Postoperative nausea and vomiting and opioid-induced nausea and vomiting: Guidelines for prevention and treatment
Postoperative nausea and vomiting (PONV) causes patient discomfort, lowers patient satisfaction, and increases care requirements. Opioid-induced nausea and vomiting (OINV) may also occur if opioids are used to treat postoperative pain. These guidelines aim to provide recommendations for the prevention and treatment of both problems. A working group was established in accordance with the charter of the Sociedad Española de Anestesiología y Reanimación. The group undertook the critical appraisal of articles relevant to the management of PONV and OINV in adults and children early and late in the perioperative period. Discussions led to recommendations, summarized as follows: 1) Risk for PONV should be assessed in all patients undergoing surgery; 2 easy-to-use scales are useful for risk assessment: the Apfel scale for adults and the Eberhart scale for children. 2) Measures to reduce baseline risk should be used for adults at moderate or high risk and all children. 3) Pharmacologic prophylaxis with 1 drug is useful for patients at low risk (Apfel or Eberhart 1) who are to receive general anesthesia; patients with higher levels of risk should receive prophylaxis with 2 or more drugs and baseline risk should be reduced (multimodal approach). 4) Dexamethasone, droperidol, and ondansetron (or other setrons) have similar levels of efficacy; drug choice should be made based on individual patient factors. 5) The drug prescribed for treating PONV should preferably be different from the one used for prophylaxis; ondansetron is the most effective drug for treating PONV. 6) Risk for PONV should be assessed before discharge after outpatient surgery or on the ward for hospitalized patients; there is no evidence that late preventive strategies are effective. 7) The drug of choice for preventing OINV is droperidol.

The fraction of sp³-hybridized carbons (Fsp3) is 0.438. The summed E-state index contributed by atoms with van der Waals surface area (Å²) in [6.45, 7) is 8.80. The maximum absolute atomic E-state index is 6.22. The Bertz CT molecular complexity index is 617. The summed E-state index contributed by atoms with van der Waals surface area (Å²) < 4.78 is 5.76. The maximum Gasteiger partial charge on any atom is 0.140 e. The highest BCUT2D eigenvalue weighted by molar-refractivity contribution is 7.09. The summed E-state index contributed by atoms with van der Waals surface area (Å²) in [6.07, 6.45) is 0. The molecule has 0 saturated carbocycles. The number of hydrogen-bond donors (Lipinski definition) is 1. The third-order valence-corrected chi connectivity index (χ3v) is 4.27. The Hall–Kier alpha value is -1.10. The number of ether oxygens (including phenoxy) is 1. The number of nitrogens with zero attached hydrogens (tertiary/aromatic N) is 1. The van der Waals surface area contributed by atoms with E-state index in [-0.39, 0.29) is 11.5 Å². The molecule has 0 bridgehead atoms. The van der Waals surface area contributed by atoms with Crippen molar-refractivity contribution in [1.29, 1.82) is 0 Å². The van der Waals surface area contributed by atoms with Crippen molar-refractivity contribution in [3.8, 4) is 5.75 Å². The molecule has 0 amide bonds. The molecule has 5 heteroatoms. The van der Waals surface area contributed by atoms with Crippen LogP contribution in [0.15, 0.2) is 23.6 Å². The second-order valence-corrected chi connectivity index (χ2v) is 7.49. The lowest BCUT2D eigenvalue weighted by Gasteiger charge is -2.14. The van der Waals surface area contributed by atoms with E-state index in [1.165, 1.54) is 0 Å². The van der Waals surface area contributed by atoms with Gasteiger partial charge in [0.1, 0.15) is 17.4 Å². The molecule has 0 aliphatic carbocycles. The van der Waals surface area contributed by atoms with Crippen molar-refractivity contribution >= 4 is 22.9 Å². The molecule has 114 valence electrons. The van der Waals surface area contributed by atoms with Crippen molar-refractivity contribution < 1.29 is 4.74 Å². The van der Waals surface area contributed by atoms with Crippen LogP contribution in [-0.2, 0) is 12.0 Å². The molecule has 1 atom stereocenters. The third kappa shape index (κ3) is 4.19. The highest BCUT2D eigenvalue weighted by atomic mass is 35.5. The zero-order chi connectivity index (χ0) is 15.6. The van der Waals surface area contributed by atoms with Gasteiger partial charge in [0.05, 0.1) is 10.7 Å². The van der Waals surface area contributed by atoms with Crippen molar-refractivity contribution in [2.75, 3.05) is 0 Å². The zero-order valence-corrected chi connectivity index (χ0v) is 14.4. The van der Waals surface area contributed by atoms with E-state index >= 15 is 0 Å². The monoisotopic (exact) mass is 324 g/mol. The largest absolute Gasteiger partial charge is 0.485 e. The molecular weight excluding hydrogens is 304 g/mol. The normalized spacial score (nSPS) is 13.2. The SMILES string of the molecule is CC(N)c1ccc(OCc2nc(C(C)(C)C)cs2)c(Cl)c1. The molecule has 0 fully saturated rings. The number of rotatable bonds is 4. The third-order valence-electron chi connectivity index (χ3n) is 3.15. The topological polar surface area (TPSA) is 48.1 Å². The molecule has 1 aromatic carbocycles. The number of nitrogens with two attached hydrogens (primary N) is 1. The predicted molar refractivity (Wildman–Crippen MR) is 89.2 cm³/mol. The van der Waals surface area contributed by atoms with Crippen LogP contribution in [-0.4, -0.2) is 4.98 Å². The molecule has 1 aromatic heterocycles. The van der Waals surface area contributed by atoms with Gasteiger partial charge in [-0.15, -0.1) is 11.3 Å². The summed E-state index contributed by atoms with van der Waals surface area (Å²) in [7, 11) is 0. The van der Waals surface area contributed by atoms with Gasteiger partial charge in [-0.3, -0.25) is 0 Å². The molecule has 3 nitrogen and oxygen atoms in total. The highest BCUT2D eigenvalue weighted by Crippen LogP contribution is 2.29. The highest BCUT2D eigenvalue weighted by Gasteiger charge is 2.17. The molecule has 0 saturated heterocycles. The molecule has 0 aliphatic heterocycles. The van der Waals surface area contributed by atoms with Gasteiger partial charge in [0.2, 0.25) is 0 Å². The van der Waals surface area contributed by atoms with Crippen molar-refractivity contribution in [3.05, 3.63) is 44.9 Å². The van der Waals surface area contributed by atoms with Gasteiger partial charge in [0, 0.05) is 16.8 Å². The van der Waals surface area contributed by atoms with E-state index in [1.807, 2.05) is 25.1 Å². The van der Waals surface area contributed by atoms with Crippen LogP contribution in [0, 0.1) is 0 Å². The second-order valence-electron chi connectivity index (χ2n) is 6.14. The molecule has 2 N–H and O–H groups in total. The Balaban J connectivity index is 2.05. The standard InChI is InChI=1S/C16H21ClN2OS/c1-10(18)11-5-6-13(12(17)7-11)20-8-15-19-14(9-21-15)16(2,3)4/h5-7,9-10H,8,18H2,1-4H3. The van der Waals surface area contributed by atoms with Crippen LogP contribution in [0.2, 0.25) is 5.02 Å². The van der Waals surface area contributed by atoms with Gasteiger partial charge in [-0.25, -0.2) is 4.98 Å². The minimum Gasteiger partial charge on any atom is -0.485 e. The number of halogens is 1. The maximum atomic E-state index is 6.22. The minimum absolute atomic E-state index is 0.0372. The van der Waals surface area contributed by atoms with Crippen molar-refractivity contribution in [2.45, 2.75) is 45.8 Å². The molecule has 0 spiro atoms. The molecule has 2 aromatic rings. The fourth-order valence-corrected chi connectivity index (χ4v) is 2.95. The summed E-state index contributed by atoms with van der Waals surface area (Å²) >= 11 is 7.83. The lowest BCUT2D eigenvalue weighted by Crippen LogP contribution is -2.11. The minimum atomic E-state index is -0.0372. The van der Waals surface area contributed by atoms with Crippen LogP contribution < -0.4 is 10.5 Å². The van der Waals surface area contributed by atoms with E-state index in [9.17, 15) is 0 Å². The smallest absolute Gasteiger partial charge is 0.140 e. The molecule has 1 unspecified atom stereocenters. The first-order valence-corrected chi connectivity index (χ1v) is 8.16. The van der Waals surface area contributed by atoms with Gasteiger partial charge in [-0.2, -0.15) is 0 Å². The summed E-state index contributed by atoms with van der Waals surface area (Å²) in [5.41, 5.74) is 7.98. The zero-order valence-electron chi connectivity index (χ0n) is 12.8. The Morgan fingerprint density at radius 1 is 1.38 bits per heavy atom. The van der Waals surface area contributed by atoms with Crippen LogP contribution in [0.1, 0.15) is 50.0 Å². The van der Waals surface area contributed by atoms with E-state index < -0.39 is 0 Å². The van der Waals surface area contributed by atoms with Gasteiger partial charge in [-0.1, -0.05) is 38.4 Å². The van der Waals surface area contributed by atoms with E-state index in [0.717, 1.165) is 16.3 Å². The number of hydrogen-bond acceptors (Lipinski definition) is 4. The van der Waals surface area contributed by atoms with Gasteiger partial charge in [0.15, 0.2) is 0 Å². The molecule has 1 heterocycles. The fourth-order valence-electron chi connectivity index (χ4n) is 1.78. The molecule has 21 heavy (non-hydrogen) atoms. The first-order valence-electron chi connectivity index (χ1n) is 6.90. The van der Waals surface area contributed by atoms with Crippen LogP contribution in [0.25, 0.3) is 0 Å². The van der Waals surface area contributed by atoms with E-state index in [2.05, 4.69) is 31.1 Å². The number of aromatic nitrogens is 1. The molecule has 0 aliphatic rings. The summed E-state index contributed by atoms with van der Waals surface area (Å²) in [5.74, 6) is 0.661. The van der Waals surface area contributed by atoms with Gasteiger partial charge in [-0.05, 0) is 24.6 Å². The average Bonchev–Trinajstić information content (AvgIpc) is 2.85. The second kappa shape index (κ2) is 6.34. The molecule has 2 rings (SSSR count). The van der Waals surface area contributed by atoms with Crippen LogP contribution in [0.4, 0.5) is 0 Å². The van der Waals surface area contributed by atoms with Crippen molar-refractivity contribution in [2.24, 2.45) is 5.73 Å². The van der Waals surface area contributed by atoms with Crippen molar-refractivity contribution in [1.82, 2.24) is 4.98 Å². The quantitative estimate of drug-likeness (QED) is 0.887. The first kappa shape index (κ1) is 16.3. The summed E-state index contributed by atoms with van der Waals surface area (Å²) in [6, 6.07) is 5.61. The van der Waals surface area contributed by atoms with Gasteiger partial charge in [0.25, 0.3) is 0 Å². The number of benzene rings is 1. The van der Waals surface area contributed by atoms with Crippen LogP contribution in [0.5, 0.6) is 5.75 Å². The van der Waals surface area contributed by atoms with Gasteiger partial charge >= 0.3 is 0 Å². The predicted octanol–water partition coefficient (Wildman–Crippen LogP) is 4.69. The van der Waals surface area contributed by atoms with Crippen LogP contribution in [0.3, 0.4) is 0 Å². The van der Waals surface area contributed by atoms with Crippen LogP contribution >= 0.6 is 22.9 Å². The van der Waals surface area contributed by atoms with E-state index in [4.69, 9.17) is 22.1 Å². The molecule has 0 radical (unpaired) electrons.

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ABSTRACT: Acute gastrointestinal (GI) dysfunction and failure have been increasingly recognized in critically ill patients. The variety of definitions proposed in the past has led to confusion and difficulty in comparing one study to another. An international working group convened to standardize the definitions for acute GI failure and GI symptoms and to review the therapeutic options.
The Working Group on Abdominal Problems (WGAP) of the European Society of Intensive Care Medicine (ESICM) developed the definitions for GI dysfunction in intensive care patients on the basis of the available evidence and current understanding of the pathophysiology.
Definitions for acute gastrointestinal injury (AGI) with its four grades of severity, as well as for feeding intolerance syndrome and GI symptoms (e.g. vomiting, diarrhoea, paralysis, high gastric residual volumes) are proposed. AGI is a malfunctioning of the GI tract in intensive care patients due to their acute illness. AGI grade I = increased risk of developing GI dysfunction or failure (a self-limiting condition); AGI grade II = GI dysfunction (a condition that requires interventions); AGI grade III = GI failure (GI function cannot be restored with interventions); AGI grade IV = dramatically manifesting GI failure (a condition that is immediately life-threatening). Current evidence and expert opinions regarding treatment of acute GI dysfunction are provided.
State-of-the-art definitions for GI dysfunction with gradation as well as management recommendations are proposed on the basis of current medical evidence and expert opinion. The WGAP recommends using these definitions for clinical and research purposes.
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